Delton de Armas, previously CFO of Taylor, Bean & Whitaker (TBW), pleaded guilty today to making false statements and conspiring to commit bank and wire fraud.
The guilty plea was part of de Armas' role in the over $2.9 billion fraud scheme that helped cause TBW's and Colonial Bank's failures.
De Armas pleaded guilty before U.S. District Judge Leonie Brinkema in the Eastern District of Virginia. De Armas faces a maximum of 10 years in prison upon his June 15 sentencing.
Based on court documents, de Armas joined TBW in 2000 as its CFO and reported directly to its chairman, Lee Bentley Farkas, and later to its CEO, Paul Allen. He admitted in court that from 2005 until August 2009, he and other co-conspirators were part of a scheme to defraud banks that had bought into TBW's wholly-owned lending facility called Ocala Funding.
The facility obtained funds for TBW's mortgage lending operations from ABCP sales to banks such as Deutsche Bank and BNP Paribas. TBW managed the facility and had no employees of its own.
Based on court records, soon after Ocala Funding's establishment, de Armas learned there were not enough assets backing its ABCP. De Armas learned from Allen that the hole was over $1.5 billion at the time of TBW’s collapse. De Armas admitted he was aware that to cover up the lack of funds, a subordinate who reported to him had falsified Ocala Funding collateral reports and periodically sent the falsified reports to the bank that bought into Ocala and to other third parties. De Armas also admitted that he and Allen also deceived buyers by giving them a false explanation for Ocala Funding's insufficient funds.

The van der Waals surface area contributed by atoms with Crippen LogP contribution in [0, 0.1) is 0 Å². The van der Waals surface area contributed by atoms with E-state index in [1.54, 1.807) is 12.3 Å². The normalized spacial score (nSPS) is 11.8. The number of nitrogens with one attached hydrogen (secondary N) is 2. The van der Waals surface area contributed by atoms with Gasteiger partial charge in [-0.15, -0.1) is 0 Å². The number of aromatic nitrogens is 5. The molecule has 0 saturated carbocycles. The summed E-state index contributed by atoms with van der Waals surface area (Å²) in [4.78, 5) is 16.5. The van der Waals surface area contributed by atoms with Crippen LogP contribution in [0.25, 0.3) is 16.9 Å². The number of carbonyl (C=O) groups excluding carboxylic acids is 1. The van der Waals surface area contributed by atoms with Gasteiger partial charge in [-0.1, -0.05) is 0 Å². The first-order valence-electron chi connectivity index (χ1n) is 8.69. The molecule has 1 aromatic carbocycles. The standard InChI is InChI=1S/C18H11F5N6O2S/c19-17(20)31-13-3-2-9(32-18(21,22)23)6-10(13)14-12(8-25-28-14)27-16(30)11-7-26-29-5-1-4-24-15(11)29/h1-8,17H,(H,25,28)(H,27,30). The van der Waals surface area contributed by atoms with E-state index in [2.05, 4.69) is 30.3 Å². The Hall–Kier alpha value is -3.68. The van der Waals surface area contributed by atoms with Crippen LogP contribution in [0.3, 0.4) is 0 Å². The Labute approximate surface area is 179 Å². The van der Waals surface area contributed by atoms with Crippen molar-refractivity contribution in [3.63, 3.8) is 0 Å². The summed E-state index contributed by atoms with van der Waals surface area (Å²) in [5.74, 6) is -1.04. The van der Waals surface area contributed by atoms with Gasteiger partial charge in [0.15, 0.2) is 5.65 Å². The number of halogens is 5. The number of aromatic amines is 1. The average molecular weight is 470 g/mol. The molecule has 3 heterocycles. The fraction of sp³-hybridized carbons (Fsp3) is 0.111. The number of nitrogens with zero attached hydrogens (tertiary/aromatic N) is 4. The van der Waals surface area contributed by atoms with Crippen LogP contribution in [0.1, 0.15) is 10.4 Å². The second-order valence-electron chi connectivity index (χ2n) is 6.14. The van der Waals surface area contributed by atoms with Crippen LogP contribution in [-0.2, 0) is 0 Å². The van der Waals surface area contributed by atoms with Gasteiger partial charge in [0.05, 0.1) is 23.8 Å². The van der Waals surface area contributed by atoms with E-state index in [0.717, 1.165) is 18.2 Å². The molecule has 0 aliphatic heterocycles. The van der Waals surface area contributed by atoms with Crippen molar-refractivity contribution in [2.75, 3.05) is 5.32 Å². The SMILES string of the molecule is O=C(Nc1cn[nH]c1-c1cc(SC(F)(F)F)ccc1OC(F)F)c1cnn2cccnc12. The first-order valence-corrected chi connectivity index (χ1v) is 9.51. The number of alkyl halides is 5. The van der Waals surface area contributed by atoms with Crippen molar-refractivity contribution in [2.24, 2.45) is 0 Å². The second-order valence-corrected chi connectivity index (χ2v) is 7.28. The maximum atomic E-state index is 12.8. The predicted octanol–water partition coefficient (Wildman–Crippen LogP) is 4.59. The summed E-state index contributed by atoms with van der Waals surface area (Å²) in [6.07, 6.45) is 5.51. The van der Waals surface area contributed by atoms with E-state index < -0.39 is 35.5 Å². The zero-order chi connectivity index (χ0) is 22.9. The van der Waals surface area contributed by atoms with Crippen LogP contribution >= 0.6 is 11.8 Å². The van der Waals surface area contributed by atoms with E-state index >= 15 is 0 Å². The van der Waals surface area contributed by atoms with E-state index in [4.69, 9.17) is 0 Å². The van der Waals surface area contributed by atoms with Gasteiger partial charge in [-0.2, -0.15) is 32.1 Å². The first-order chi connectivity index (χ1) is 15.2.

De Armas also admitted in court that he directed a subordinate to inflate an account receivable balance for loan participations in TBW’s financial statements. De Armas acknowledged that he knew that the falsified financial statements were offered to Ginnie Mae and Freddie Mac to renew TBW’s authority to sell and service securities issued by them.
Additionally, de Armas admitted in court to aiding and abetting false statements in a letter the CEO sent to the U.S. Department of Housing and Urban Development, via Ginnie Mae, regarding TBW’s audited financial statements for the fiscal year ending on March 31, 2009. De Armas reviewed and edited the letter, knowing it contained material omissions.
In April 2011, a jury in the Eastern District of Virginia found Farkas guilty of 14 counts of conspiracy, bank, securities and wire fraud. On June 30, 2011, Brinkema sentenced Farkas to 30 years in prison. Six individuals have also pleaded guilty for their roles in the fraud scheme, including: Allen, who was sentenced to 40 months; Raymond Bowman, former TBW president, who was sentenced to 30 months; Desiree Brown, former TBW treasurer, who was sentenced to six years; Catherine Kissick, former Colonial Bank senior vice president and head of its mortgage warehouse lending division (MWLD), who was sentenced to eight years; Teresa Kelly, former operations supervisor for Colonial Bank’s MWLD, who was sentenced to three months ; and Sean Ragland, a former senior financial analyst at TBW, who was sentenced to three months.
The case is being prosecuted by Deputy Chief Patrick Stokes and Trial Attorney Robert Zink of the criminal division’s fraud section and assistant U.S. attorneys Charles Connolly and Paul Nathanson of the Eastern District of Virginia.